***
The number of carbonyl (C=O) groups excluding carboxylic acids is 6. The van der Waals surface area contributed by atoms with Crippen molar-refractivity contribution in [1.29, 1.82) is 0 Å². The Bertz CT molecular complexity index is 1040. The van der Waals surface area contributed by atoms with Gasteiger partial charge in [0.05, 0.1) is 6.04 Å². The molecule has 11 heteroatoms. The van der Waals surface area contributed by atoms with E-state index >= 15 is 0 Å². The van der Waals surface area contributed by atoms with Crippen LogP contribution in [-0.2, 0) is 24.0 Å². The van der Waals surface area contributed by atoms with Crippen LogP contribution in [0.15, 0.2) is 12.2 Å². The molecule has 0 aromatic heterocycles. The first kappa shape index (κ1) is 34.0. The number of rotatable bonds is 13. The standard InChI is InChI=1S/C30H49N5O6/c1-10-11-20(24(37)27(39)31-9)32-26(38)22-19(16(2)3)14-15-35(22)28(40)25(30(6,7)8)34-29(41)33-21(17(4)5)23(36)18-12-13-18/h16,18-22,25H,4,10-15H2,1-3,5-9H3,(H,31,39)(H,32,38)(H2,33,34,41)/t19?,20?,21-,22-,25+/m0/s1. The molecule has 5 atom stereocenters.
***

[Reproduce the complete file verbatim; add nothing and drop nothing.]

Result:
The number of carbonyl (C=O) groups excluding carboxylic acids is 6. The van der Waals surface area contributed by atoms with Crippen molar-refractivity contribution in [1.29, 1.82) is 0 Å². The Bertz CT molecular complexity index is 1040. The van der Waals surface area contributed by atoms with Gasteiger partial charge in [0.05, 0.1) is 6.04 Å². The molecule has 11 heteroatoms. The van der Waals surface area contributed by atoms with E-state index >= 15 is 0 Å². The van der Waals surface area contributed by atoms with Crippen LogP contribution in [-0.2, 0) is 24.0 Å². The van der Waals surface area contributed by atoms with Crippen LogP contribution in [0.15, 0.2) is 12.2 Å². The molecule has 0 aromatic heterocycles. The first kappa shape index (κ1) is 34.0. The number of rotatable bonds is 13. The standard InChI is InChI=1S/C30H49N5O6/c1-10-11-20(24(37)27(39)31-9)32-26(38)22-19(16(2)3)14-15-35(22)28(40)25(30(6,7)8)34-29(41)33-21(17(4)5)23(36)18-12-13-18/h16,18-22,25H,4,10-15H2,1-3,5-9H3,(H,31,39)(H,32,38)(H2,33,34,41)/t19?,20?,21-,22-,25+/m0/s1. The molecule has 5 atom stereocenters.